Years ago, when our daughter Bethanne was born, I realized that when faced with difficult circumstances people often say stupid things. I know that most of the time the stupid comments come from good intentions. People mean to be kind, generally. They simply just don’t know what to say. Here’s a small sampling of things I’ve heard people say:
- It’s for the best.
- God needed another angel.
- You’re young. You can have another one.
- At least you know you can get pregnant.
- They’re in a better place.
- At least you have other children.
- It happened for a reason.
- I’m sure you’ll get pregnant again soon.
- It’s better than having a child born with problems.
My “favorite” one from when Bethanne was born was the mom who told me she understood what I was going through because her son had been born autistic. Apparently, having a child born with a disability or with some challenges is like having your child die. I don’t doubt that there is a mourning that parents of children with disabilities face. But I wanted to shake her and tell her that I would have given almost anything to have Bethanne here every day to hug and kiss not matter what challenges she faced. After my anger faded, I realized that I just felt sorry for her and especially for her son. She couldn’t see the joy of her son.
There are so many others, but most are basically versions of the same. It doesn’t matter that many of these things are true. None of these things are kind. As Christians, we should seek to comfort each other. While we don’t grieve as those who have no hope, it’s appropriate to recognize that death is sad. It’s wrong, it’s horrible, it’s painful. It’s right to acknowledge that loss and to mourn.
Consider Jesus’ reaction to the death of his friend, Lazarus. Jesus knew that Lazarus was about to be resurrected. He knew that the pain and loss was temporary. He knew that joy would soon follow. But faced with the death of Lazarus and the mourning of Lazarus’ family, Jesus didn’t offer platitudes. Jesus wept.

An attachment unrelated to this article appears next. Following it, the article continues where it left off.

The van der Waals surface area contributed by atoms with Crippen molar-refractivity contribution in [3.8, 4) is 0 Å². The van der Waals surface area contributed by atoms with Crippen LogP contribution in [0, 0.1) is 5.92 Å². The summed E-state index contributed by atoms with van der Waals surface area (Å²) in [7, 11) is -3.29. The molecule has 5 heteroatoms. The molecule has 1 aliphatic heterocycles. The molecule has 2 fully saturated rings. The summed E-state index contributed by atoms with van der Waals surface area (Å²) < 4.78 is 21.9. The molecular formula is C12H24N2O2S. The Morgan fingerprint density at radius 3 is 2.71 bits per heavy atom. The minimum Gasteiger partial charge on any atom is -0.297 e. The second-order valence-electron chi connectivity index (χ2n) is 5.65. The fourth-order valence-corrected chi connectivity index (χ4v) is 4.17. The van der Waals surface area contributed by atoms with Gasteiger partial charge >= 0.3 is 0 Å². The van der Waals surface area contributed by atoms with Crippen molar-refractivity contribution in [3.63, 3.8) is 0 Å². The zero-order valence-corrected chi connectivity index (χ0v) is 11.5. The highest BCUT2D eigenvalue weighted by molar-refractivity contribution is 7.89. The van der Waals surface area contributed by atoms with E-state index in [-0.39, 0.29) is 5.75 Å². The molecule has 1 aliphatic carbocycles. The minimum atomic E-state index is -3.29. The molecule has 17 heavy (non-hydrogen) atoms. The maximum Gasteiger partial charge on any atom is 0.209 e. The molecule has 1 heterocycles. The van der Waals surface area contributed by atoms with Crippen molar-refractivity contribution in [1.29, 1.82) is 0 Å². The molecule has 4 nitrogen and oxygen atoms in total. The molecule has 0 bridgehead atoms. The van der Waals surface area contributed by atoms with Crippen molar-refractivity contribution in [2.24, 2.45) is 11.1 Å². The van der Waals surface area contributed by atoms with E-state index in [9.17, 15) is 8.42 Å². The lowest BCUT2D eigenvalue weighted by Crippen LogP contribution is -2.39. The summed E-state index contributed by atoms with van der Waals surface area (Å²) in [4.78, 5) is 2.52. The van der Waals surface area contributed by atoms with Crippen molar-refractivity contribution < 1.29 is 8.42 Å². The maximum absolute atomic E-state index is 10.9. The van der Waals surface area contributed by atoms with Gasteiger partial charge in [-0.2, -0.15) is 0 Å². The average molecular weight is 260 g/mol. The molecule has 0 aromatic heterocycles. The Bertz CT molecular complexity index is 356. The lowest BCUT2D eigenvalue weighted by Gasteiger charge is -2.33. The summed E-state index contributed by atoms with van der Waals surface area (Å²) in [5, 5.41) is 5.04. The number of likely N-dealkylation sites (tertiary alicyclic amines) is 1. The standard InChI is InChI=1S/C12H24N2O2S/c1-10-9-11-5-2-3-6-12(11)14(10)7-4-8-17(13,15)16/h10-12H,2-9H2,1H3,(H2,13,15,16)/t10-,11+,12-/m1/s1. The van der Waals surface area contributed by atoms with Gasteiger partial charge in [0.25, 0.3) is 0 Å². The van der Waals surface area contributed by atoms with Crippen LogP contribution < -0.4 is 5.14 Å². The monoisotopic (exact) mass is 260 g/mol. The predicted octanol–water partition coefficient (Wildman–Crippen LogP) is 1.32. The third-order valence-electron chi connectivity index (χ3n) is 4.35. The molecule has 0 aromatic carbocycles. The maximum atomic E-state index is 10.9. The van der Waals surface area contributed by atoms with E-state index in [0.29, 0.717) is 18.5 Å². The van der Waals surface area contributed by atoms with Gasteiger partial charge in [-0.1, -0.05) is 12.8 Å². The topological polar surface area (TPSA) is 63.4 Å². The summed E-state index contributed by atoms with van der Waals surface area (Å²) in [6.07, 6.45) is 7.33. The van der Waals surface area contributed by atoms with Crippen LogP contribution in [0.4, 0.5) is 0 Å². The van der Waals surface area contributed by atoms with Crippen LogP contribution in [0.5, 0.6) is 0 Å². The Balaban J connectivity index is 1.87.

Mourn with your friends. Comfort them. Given them a hug. And if you must say something, here are my suggestions:
- I love you.
- I’m so very sorry.
- I’m praying for you.
- Can I bring a meal, watch a child, clean your house, etc?
If you can’t think of anything to say, just stick to these and offer your friend a shoulder to cry on or a listening ear. They will need, at some point, to talk about their child. You are not hurting them by asking if they want to talk. You are not hurting them by remembering their child. After a short while, it will feel to them as if no one remembers, as if their child is forgotten. Love them, encourage them, and listen.
Blessed be the God and Father of our Lord Jesus Christ, the Father of mercies and God of all comfort, who comforts us in all our affliction, so that we may be able to comfort those who are in any affliction, with the comfort with which we ourselves are comforted by God. For as we share abundantly in Christ’s sufferings, so through Christ we share abundantly in comfort too. If we are afflicted, it is for your comfort and salvation; and if we are comforted, it is for your comfort, which you experience when you patiently endure the same sufferings that we suffer. Our hope for you is unshaken, for we know that as you share in our sufferings, you will also share in our comfort. 2 Corinthians 1:3-7 ESV
9 thoughts on “People Say Stupid Things: What Not to Say When a Baby Dies”
Wise and helpful. I love each year to see your remembrances of Bethanne. Love you, sweet friend!
What a well worded and stated article on such a difficult subject! Thank you for your ministry to many people – including me.
Wow the things people say
Good counsel, Rachel. Thank you.
Reblogged this on Covenant Nurture.
My wife and I experienced the loss of a child. We were fortunate that many people avoided most of the empty platitudes.
In a related note, I have always thought that Job’s friends modeled an appropriate method when they sat and quietly mourned with him. Then they opened their mouths.
Our best help was those who were present with us without needing to offer many words and never offered empty ones.
Thanks for this insightful, well-written post. I am teaching a class on Suffering and this week I want to use this as we discuss “How to minister to those who are suffering”
Thanks. I hope you find it helpful.